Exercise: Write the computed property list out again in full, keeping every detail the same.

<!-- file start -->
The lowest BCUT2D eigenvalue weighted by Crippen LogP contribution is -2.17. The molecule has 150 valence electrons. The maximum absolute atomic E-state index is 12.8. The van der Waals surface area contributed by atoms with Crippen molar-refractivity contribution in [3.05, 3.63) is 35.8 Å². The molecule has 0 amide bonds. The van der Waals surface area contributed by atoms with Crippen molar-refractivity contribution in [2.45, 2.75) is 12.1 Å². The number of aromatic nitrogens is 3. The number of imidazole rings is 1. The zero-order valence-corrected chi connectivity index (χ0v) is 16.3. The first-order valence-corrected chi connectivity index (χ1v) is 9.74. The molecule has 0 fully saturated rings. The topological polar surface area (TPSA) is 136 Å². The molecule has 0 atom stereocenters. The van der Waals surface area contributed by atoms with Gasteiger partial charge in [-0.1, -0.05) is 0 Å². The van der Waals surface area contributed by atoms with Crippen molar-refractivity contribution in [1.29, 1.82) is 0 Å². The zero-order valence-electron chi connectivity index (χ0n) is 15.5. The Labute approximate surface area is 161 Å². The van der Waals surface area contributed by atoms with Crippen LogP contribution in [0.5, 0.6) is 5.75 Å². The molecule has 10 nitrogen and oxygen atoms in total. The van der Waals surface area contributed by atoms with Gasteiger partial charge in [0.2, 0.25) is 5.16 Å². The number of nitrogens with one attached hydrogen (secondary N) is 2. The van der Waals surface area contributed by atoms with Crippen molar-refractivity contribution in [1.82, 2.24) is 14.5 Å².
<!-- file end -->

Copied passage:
The lowest BCUT2D eigenvalue weighted by Crippen LogP contribution is -2.17. The molecule has 150 valence electrons. The maximum absolute atomic E-state index is 12.8. The van der Waals surface area contributed by atoms with Crippen molar-refractivity contribution in [3.05, 3.63) is 35.8 Å². The molecule has 0 amide bonds. The van der Waals surface area contributed by atoms with Crippen molar-refractivity contribution in [2.45, 2.75) is 12.1 Å². The number of aromatic nitrogens is 3. The number of imidazole rings is 1. The zero-order valence-corrected chi connectivity index (χ0v) is 16.3. The first-order valence-corrected chi connectivity index (χ1v) is 9.74. The molecule has 0 fully saturated rings. The topological polar surface area (TPSA) is 136 Å². The molecule has 0 atom stereocenters. The van der Waals surface area contributed by atoms with Gasteiger partial charge in [-0.1, -0.05) is 0 Å². The van der Waals surface area contributed by atoms with Crippen molar-refractivity contribution in [1.29, 1.82) is 0 Å². The zero-order valence-electron chi connectivity index (χ0n) is 15.5. The Labute approximate surface area is 161 Å². The van der Waals surface area contributed by atoms with Crippen LogP contribution in [0.5, 0.6) is 5.75 Å². The molecule has 10 nitrogen and oxygen atoms in total. The van der Waals surface area contributed by atoms with Gasteiger partial charge in [0.2, 0.25) is 5.16 Å². The number of nitrogens with one attached hydrogen (secondary N) is 2. The van der Waals surface area contributed by atoms with Crippen molar-refractivity contribution in [1.82, 2.24) is 14.5 Å².